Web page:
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Abu Dhabi, UAETuesday 11 December 2018

Why native tongues can be the key to stress relief

Dr Sarah Rasmi tells us that patients with mental health issues react better to services in their own language

Dr Sarah Rasmi conducts stress workshops in Dubai. Courtesy Sarah Rasmi
Dr Sarah Rasmi conducts stress workshops in Dubai. Courtesy Sarah Rasmi

If there is one thing psychologists and therapists agree on it’s that there are not enough mental health workshops and services offered in Arabic, and that has to change.

One psychologist is looking to address that need. This year, Dr Sarah Rasmi set up the Dr Sarah Rasmi Wellness Centre in Dubai’s Jumeirah Lake Towers area, where she plans to offer, together with other experts as part of her team, a number of courses, workshops and therapy sessions for all ages in dual languages.

On Saturday, a six-week course addressing anxiety and meant to equip participants with coping strategies to take control over their stress and worry will begin, and for the first time, it will be conducted in English and Arabic by Yusr Mahmoud, a qualified cognitive behavioural therapist from the United Kingdom. The centre also offers workshops in French, and will soon add more languages to its roster.

“There is a big need to provide services in Arabic,” Rasmi says. “It is crucial to provide services in a client’s preferred language, because this facilitates communication, understanding and, ultimately, effectiveness. People tend to be more comfortable thinking and speaking in their native language. This is important because communication and comfort are fundamental to the therapeutic process. Language is also inextricably linked to cultural awareness and understanding, which is a cornerstone of good practice.”

Malak Kamel, a licensed counsellor and psychotherapist, says it is key to offer this type of mental health aid to clients in a language of comfort and choice. Efficacy increases two-fold, as presented in a study published by the American Psychological Association in the journal Psychotherapy: Theory, Research, Practice, Training (Vol 43, No 4).

“Other than the data and research out there, it simply makes sense – integrating clients’ cultural values into therapy shows our ability to adapt mental health services to their needs – and that’s what therapy should be: a client-centred experience,” Kamel says. “Encouraging clients and our community to talk about mental health and wellness in our Arabic language helps break barriers about the subject and encourages us to build bridges of support and collaboration.”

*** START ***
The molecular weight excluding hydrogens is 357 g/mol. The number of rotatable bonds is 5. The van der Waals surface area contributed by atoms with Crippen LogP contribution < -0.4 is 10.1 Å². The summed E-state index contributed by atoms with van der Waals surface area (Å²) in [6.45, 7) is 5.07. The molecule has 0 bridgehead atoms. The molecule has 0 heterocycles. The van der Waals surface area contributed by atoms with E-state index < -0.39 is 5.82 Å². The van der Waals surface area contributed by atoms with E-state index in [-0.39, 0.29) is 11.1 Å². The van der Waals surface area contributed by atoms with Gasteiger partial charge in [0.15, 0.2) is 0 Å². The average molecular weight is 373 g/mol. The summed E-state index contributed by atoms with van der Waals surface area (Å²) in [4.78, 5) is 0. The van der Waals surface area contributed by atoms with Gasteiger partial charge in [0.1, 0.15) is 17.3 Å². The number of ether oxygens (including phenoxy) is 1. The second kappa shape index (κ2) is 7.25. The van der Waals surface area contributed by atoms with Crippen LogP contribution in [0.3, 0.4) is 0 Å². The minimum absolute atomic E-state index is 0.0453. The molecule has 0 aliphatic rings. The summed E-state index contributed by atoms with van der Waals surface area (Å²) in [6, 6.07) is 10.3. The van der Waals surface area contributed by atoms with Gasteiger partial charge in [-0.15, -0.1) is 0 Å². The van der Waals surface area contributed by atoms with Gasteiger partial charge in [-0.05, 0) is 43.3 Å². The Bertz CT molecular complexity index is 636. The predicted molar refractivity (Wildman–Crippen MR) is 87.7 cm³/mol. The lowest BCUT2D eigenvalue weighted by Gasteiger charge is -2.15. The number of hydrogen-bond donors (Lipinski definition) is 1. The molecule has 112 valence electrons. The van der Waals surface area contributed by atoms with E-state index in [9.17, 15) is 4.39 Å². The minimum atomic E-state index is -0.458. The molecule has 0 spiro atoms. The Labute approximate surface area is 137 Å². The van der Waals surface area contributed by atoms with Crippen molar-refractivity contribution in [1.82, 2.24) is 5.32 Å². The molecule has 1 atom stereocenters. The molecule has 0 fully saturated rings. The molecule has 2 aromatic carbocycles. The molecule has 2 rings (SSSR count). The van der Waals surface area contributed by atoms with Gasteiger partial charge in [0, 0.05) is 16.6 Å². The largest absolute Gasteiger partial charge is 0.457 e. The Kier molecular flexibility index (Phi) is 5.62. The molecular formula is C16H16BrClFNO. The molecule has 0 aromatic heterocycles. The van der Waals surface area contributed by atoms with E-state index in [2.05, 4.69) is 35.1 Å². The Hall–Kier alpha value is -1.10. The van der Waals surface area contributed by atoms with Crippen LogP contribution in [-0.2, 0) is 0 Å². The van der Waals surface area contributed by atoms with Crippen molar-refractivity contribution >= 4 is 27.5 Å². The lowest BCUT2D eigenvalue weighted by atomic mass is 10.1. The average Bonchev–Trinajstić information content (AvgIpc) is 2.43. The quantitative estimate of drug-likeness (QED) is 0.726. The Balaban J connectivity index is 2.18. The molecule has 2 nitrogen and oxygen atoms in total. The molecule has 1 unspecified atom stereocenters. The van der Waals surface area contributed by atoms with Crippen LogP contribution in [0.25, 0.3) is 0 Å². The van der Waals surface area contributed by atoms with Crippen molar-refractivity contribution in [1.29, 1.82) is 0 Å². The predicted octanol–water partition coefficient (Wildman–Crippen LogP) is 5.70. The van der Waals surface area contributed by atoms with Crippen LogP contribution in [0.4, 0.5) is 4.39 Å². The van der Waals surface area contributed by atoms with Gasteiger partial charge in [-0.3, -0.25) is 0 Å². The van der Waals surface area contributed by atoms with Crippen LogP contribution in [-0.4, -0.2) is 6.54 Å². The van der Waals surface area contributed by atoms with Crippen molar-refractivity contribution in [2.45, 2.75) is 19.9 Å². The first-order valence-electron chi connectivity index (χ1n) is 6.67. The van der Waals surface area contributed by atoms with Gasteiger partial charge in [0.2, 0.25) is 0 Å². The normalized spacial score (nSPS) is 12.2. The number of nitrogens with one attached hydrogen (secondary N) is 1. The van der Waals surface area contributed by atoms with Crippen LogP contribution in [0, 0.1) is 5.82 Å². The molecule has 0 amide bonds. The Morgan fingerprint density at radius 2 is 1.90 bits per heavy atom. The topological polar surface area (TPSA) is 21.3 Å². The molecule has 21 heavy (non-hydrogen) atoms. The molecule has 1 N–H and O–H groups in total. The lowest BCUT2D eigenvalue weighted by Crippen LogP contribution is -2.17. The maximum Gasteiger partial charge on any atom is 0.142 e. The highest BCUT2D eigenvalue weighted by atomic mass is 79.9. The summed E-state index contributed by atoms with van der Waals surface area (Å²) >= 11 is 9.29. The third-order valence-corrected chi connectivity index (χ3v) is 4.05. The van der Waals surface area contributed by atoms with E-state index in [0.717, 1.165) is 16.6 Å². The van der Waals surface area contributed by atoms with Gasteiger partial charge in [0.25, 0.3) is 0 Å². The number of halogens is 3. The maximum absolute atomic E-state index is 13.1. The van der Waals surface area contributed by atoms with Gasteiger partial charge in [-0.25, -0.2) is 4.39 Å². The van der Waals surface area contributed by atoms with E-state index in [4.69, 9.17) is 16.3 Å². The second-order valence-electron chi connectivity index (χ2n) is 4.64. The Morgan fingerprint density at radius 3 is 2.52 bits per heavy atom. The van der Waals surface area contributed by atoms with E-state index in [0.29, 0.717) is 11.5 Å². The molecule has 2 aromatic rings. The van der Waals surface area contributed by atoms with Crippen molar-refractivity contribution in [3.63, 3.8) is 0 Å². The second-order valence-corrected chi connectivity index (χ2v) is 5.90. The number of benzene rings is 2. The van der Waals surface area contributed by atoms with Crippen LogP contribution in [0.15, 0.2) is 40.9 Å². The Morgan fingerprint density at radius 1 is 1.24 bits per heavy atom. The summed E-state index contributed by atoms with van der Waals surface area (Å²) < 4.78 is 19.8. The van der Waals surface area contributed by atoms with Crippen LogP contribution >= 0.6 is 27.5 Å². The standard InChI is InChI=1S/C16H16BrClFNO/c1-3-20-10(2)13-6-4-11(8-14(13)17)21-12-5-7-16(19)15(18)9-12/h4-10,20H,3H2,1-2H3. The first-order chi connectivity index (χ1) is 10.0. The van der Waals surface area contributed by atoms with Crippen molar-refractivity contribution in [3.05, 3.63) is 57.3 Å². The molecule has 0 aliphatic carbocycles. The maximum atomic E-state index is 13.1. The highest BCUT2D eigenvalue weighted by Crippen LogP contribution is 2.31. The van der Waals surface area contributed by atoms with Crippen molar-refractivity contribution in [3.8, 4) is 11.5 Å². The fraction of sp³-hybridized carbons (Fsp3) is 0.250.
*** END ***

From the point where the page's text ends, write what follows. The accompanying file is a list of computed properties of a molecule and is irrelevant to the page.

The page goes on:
It’s not just that there isn’t support in Arabic alone, the experts say, it’s that there just is not enough support when it comes to mental health globally, regardless of the language in which it is presented.

Taregh Shaban, an instructor in the psychology department at the UAE University in Al Ain and a cognitive behavioural psychotherapist, points to 2015 data released by the World Health Organisation that states that there are 0.51 psychologists and 0.3 psychiatrists per 100,000 people in the UAE. “Clearly there is a shortage of resources out there,” Shaban says. “The local population deserves the best and latest evidence-based psychological therapies available.”

Considering the suggested shortfall in the mental health scene in general, the situation becomes even more acute, Shaban says, when “we consider the fact that lots, but obviously not all, of the better trained psychologists and psychiatrists come from the US and the UK. These professionals are obviously English-speaking and often lack the language skills to deliver therapy in Arabic. So, if there’s a need for high-quality mental health services in general; then there’s definitely a need for such provision in Arabic”.

As for the topic of the course, according to Rasmi it was a no-brainer to begin with tackling stress and anxiety. “Stress is one of the biggest issues we are facing at the moment. People who live with chronic stress die younger, so wellbeing is linked with longevity. We need to address it swiftly and effectively given the far-reaching implications it has for individuals and communities.”

The support network that can result from a group course does wonders for dealing with and managing stress, she says. Over the next six weeks, participants will learn everything from what is a helpful worry versus a harmful one, the basics of self-care, to tackling avoidance and procrastination habits and ultimately learning to let go through mindfulness techniques.

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Stress brings a lot of baggage along with it: serious cognitive, emotional, physical and behavioural implications come hand-in-hand with chronic stress. “People who are stressed out experience impairments to their memory, judgment and decision-making,” Rasmi says. “They also have difficulty focusing.”

On an emotional level, people who are stressed are more likely to experience moodiness and panic; they are also more likely to feel overwhelmed and frustrated. On a physical level, people who are struggling with stress often experience aches and pains, complain of chest pains, and have digestive issues. On a behavioural level, stress can lead to social withdrawal and sleep issues. And yet there are ways to manage and reduce stress.

“People in the UAE, like everywhere in the world, face stress in their daily lives,” Rasmi says.

“It can be exacerbated by the busy, fast-paced lifestyle that many of us lead here in the UAE. Another issue is that many expats here have fewer support networks than they would have in their home country.”

The six-week stress and anxiety course begins on Saturday and costs Dh950. The course will be held in English in the mornings (from 10am), and Arabic in the afternoons (from 1pm). Go to www.drsarahrasmi.com